With the festive season upon us, there are lots of culinary treats to be enjoyed this month and local produce is still coming in fresh from the fields during December. Christmas vegetables will need to be used up so read the latest blog for festive seasonal meal planning inspiration What’s good to eat this month? – December.
During the festive period – and on any day of the year – you can find out EXACTLY what can and can’t be recycled in your area using Recycle Now’s Recycling Locator. This is the best way to manage the influx of Christmas packaging and wrapping and help Recycle right this Christmas.
Visits to Recycle Now and searches for the ‘twelve most commonly queried items’ rise significantly between Christmas Day and New Year’s Day, showing that as a nation we like to have our recycling sorted nice and early in the New Year. By far the most queried Christmas questions is what to do with your Christmas tree, then decorations and packaging, and finally the faulty Christmas lights? Recycle Now expects the same high volume of visits to its Recycling Locator this year, for advice on what and where to recycle – anywhere in the UK.
Top tips for Christmas recycling
- Do the wrapping paper scrunch test to see if you can recycle it. If it springs back, it contains plastic and can’t be recycled. Paper and Christmas cards covered in glitter are NOT recyclable. Remember to also remove ribbons, bows, batteries, and other adornments before recycling.
- If you buy a tree that still has its roots attached, you can plant it out in the garden so that you can enjoy it throughout the year as well as for future Christmases. If you don’t have space for it, or if you’ve bought a cut tree that no longer has its roots, your local council is likely to have a collection point or may even pick up your tree from your home in the New Year (check your local council’s website). Trees can be recycled into wood chips or shredded and composted. If you have a fake tree – this can’t be recycled, but it can be reused! Charities, care homes and so on will often take artificial trees, and if they’re in good condition, they could also be resold at a charity shop or online.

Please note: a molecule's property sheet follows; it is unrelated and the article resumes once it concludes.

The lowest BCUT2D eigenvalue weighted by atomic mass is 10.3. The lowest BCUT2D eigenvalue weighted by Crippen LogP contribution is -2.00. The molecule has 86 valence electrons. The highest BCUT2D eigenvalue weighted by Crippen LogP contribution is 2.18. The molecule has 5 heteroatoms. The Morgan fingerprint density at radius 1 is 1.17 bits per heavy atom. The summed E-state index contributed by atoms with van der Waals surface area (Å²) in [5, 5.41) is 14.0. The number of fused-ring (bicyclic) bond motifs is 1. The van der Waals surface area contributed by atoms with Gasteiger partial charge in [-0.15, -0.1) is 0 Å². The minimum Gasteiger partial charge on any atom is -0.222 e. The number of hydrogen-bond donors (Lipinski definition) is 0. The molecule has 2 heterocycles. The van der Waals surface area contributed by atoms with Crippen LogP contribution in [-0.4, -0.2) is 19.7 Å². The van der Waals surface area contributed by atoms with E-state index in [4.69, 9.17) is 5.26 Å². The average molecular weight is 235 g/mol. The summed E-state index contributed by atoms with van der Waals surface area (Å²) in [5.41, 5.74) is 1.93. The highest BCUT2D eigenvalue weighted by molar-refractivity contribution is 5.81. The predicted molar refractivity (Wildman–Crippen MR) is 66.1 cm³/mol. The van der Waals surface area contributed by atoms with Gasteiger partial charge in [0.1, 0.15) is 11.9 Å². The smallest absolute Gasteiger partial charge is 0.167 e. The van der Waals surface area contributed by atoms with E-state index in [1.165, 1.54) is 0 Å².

- Flatten cardboard boxes to make more room in your recycling bin, bag or box.
- Empty, rinse and squash plastic bottles and pop the lid back on.
- Buy recyclable Christmas Crackers and avoid single use plastic gift crackers and those covered in glitter as these cannot be recycled.
Notes to Editor
WRAP is a climate action NGO working around the globe to tackle the causes of the climate crisis and give the planet a sustainable future. Our vision is a thriving world in which climate change is no longer a problem. We believe that our natural resources should not be wasted and that everything we use should be re-used and recycled. We bring together and work with governments, businesses, and individuals to ensure that the world’s natural resources are used more sustainably. Our core purpose is to help tackle climate change and protect our planet by changing the way things are produced, consumed, and disposed of.
- Contact; Ian Palmer, Media Relations Manager [email protected] 07802 873 431 or Rachel Avery Media Relations Specialist WRAP Mobile 07540513407 Email [email protected]